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From r..@engelschall.com (Ralf S. Engelschall)
Subject [PATCH] FreeBSD and SIGPIPE: perhaps solved?
Date Sat, 12 Apr 1997 11:43:28 GMT

While currently developing the new net.sw (http://www.netsw.org/) which
entirely consists of CGI programs I want to make sure that Apache runs fine
with FreeBSD. The machine runs a 1.2b8 under 2.2.1-RELEASE.

I wrote a little test CGI script in Perl which does nothing except setting up
a signal handler for SIGPIPE and then endlessly loops with "print STDOUT ...;
sleep(1)".  When it gets run and I close the client connection (hit Stop
button on Netscape Navigator or "quit" in Telnet), Apache recognizes the
closed connection (error log says "send body lost connection to client
en1.engelschall.com"), but then both the CGI process and the Apache process
are frozen. A simple "top" shows that the CGI process is still in state
"pipewr" while the Apache process is also still in state "piperd". First I
thought they had never seen the client connection lost and just go on with
processing to nirvana (i.e. the CGI writes to its stdout which is connected to
Apache's script_in file descriptor).

But after tracing down mod_cgi I found that the "pipewr" of the CGI program is
the write to its stdout as expected, because it still has not received a
SIGPIPE and still wants to do its "print STDOUT ...". BUT: The "piperd" of the
Apache process is not the fread() from send_fd(). Actually it is the fread()
in mod_cgi which wants to soak the stderr of the CGI script. DEAD LOOP,
because the close of script_in is placed _after_ this fread-loop in mod_cgi!
So the CGI waits until Apache reads more from script_in while Apache reads
from script_err. The only solutions are either a timeout in Apache or a
SIGPIPE for the CGI script. But the SIGPIPE will not happen until Apache does
the close(script_in) in mod_cgi. And the timeout does also not happen.

I currently don't know (have not traced down any more) why no timeout on the
soaking of the scripts stderr happens, but a possible workaround would be to
interchange the order of script_err-soaking and script_in-closing. This worked
fine here. The CGI script gets its SIGPIPE and the Apache process is not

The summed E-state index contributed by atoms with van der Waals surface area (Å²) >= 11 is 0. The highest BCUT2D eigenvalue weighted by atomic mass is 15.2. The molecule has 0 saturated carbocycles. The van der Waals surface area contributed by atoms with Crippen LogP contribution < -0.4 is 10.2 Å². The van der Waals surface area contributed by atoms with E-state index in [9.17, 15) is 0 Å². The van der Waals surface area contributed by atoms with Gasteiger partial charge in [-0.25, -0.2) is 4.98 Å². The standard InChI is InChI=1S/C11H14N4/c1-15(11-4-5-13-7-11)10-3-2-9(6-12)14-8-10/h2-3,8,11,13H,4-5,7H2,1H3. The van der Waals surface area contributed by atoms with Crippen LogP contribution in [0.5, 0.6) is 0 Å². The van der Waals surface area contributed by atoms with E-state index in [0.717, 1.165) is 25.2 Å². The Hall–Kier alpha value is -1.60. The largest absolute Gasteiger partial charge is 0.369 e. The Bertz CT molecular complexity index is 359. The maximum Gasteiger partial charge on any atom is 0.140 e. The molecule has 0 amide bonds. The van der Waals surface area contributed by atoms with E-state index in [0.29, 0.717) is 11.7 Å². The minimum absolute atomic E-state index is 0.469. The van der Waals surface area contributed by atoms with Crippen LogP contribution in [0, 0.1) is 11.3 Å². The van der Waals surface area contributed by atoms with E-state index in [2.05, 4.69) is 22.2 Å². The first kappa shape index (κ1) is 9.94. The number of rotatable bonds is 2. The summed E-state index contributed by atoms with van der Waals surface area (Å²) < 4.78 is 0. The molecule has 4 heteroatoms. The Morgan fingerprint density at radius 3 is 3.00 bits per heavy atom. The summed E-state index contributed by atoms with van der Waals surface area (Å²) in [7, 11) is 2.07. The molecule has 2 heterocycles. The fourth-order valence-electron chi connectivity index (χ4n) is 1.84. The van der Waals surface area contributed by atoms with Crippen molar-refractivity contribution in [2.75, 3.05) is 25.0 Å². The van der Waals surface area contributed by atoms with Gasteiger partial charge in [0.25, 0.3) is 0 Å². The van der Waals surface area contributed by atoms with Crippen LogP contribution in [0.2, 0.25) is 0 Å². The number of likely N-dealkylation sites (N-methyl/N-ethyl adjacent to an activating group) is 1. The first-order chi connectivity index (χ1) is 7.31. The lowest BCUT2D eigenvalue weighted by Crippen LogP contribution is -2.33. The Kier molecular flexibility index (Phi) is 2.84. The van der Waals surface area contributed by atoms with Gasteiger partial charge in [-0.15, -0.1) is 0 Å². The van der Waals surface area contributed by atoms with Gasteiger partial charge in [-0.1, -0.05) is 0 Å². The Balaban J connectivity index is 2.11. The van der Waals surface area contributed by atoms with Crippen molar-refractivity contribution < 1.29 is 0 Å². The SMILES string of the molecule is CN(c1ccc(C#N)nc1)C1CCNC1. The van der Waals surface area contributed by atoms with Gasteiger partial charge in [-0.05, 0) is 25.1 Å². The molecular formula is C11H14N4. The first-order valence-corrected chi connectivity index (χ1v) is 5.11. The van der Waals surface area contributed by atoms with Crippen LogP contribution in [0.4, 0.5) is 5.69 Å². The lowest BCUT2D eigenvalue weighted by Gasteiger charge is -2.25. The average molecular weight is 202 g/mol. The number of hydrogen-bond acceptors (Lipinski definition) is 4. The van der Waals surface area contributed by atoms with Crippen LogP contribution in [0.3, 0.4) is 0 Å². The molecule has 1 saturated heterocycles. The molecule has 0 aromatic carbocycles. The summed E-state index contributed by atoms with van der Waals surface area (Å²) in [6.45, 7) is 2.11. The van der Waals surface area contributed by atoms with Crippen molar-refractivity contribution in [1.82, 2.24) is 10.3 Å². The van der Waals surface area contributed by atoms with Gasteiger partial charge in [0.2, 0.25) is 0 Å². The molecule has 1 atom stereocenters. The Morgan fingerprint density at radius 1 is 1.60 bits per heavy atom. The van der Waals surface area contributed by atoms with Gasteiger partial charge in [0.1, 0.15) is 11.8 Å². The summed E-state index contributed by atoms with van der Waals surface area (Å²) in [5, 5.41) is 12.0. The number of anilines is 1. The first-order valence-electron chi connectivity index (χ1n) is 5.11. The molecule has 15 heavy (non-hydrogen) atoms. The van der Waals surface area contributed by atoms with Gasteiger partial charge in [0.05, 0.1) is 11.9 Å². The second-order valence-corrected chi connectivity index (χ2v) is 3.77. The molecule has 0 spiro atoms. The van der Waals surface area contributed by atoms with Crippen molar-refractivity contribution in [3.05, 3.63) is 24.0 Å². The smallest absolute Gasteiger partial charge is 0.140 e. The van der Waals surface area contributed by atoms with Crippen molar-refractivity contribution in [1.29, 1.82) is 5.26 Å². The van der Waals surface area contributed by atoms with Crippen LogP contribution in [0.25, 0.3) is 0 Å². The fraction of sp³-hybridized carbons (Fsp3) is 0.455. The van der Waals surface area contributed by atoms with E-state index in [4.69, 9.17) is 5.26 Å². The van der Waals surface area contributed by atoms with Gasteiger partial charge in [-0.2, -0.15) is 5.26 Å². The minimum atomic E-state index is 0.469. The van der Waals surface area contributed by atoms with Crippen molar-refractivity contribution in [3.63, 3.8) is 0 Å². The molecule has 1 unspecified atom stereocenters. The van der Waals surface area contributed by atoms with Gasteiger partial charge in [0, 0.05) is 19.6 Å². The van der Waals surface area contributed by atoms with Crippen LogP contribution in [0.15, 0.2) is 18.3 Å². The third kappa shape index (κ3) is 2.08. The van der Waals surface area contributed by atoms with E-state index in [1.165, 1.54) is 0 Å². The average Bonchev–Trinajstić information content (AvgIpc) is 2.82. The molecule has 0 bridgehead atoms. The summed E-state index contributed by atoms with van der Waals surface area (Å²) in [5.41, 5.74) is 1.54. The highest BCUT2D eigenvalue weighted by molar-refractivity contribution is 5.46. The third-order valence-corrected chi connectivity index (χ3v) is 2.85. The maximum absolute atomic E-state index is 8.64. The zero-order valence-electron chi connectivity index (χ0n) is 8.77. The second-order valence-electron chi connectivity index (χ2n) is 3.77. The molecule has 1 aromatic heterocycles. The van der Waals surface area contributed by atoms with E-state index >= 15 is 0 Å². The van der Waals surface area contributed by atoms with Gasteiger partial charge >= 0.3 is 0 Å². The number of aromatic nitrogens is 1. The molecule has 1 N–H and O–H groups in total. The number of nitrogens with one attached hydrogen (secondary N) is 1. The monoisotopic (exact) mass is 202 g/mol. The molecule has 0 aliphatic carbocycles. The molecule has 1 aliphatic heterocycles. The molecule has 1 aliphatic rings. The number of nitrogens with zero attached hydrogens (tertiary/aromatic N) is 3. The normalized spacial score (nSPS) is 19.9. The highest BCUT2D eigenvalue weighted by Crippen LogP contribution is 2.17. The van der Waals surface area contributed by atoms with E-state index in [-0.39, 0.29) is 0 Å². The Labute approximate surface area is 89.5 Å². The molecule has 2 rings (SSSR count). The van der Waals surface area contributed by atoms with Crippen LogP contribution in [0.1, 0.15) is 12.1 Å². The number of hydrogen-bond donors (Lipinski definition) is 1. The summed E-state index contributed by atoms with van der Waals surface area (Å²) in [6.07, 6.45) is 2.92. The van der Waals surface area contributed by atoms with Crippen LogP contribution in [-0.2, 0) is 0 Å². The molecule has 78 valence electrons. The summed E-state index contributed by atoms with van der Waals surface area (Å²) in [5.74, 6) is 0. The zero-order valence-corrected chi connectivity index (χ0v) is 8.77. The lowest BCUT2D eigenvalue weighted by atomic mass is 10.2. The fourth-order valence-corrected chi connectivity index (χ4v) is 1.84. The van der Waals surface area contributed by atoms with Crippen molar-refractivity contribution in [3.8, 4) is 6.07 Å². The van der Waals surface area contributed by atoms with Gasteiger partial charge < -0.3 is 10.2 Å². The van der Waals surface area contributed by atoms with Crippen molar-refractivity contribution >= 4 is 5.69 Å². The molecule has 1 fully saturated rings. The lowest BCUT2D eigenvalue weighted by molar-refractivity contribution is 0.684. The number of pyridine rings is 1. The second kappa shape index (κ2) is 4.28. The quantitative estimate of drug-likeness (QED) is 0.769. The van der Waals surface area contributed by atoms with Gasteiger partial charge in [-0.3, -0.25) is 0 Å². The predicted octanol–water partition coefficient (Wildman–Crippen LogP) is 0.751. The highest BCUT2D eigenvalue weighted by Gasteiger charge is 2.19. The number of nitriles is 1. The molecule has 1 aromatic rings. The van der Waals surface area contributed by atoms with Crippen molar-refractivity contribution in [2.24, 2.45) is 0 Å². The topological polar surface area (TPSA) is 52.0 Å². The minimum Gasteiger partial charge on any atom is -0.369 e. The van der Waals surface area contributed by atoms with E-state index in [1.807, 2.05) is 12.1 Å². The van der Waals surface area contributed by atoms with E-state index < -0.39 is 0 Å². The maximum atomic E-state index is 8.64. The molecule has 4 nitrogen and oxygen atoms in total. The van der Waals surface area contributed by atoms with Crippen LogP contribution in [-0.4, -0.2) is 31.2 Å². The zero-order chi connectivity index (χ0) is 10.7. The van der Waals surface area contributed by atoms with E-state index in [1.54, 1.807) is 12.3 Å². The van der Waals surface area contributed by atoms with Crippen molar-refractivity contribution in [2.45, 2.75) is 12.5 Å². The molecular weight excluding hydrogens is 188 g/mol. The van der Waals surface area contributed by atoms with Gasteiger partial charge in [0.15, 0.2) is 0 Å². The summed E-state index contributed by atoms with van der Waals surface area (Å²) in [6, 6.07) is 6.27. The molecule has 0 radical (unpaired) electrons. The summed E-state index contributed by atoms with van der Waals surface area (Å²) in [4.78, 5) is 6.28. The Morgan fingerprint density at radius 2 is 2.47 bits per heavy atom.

frozen.

Here is the possible patch:

*** mod_cgi.c.orig	Sun Apr  6 09:43:40 1997
--- mod_cgi.c	Sat Apr 12 13:36:50 1997
***************
*** 520,536 ****
  	
  	send_http_header(r);
  	if (!r->header_only)
  	    send_fd(script_in, r);
  
  	/* Soak up stderr */
  	soft_timeout("soaking script stderr", r);
  	while ((fgets(argsbuffer, HUGE_STRING_LEN-1, script_err) != NULL) &&
  	       !r->connection->aborted)
  	    continue;
  	kill_timeout(r);
- 
- 	pfclose (r->main ? r->main->pool : r->pool, script_in);
  	pfclose (r->main ? r->main->pool : r->pool, script_err);
      }
  
      if (nph) {
--- 520,535 ----
  	
  	send_http_header(r);
  	if (!r->header_only)
  	    send_fd(script_in, r);
+ 	pfclose (r->main ? r->main->pool : r->pool, script_in);
  
  	/* Soak up stderr */
  	soft_timeout("soaking script stderr", r);
  	while ((fgets(argsbuffer, HUGE_STRING_LEN-1, script_err) != NULL) &&
  	       !r->connection->aborted)
  	    continue;
  	kill_timeout(r);
  	pfclose (r->main ? r->main->pool : r->pool, script_err);
      }
  
      if (nph) {

I'm not sure if this is really enough to fix the problem in _a clean way_.
Better would be if we use the above patch _AND_ make sure the timeout happens,
too. The above patch should be ok anyway, I think (because the different order
has no negative side effects I can think of).

Any ideas or comments?

Greetings,
                                       Ralf S. Engelschall
                                       rse@engelschall.com
                                       www.engelschall.com

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